Moreover, the Jews claim that the Talmud is a late redaction of rules and laws that had already been in force for a long time, and it is well known that the Talmud legitimates and even prescribes all kinds of deception and dishonesty in dealing with the goyim, that is, with non-Jews, “idolaters.” And the fact that the Jews already in the Roman world had established the system of cliques, is reflected, for example, by the fourteenth satire of Juvenal, which noted the pernicious influence of Jewry in Rome, to the point that ambitious young careerists “do not hesitate to have themselves circumcised.” On general level, it has been noted that the Jewish way of conceiving human relations with the divine, relations characterized by a mercantile mechanism of exchange and rewards, of do ut des, manifest a mercantile spirit that, consequently, must have been an essential trait of Jews since ancient times; a spirit which, however, could not but arouse the contempt of Aryan peoples, who were accustomed to another type of morality and conduct. We know that already in the old Law, the Torah, the messianic idea is closely connected to wealth and earthly possessions, planting the seed of capitalist speculation, and ultimately of the economy as an instrument of power in the plans Israel.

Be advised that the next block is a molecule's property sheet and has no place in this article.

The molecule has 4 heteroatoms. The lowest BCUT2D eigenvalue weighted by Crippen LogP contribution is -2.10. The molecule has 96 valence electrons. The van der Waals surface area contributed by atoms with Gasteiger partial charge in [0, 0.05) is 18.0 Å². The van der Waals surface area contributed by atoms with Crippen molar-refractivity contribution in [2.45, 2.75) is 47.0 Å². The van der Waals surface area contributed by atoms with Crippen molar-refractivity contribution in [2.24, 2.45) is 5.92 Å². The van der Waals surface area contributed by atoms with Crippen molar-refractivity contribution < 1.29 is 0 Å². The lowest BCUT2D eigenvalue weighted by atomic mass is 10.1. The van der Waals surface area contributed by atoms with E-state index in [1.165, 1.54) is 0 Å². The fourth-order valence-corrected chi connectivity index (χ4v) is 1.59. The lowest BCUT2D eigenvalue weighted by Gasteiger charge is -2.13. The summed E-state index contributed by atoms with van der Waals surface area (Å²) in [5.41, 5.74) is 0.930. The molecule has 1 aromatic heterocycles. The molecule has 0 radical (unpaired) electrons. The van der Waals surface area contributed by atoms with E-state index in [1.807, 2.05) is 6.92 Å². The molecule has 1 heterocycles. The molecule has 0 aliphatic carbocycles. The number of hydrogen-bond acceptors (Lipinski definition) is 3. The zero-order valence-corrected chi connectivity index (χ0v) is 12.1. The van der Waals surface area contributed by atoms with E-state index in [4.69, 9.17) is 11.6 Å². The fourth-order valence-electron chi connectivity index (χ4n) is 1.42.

Thus, for religious reasons (which are, however, closely linked to the national-political factor, as has already been indicated), for ethical reasons and for economic reasons, the Jews already in ancient times aroused feelings of antipathy, aversion and hostility, completely independently of any Christian basis. And the Jews were fully aware of this: in this regard, it is characteristic that the Talmud (b. Jeb., 47 a, b) prescribes that if a “pagan” wishes to become a Jew, the representatives of Judaism must remind him that this religion “is hated by the whole world.” This is required of rabbis, in order that neophytes be made aware in advance of the full gravity of their resolution.
Following this extremely brief survey, then, we can conclude that to those who, today, tell us that anti-Semitism is ”a fashion”, or that we bear within us, unawares, the prejudices of a medieval obscurantism based on Christian fanaticism, we ought to respond with a smile of pity. Anti-Semitism has a far older “tradition.”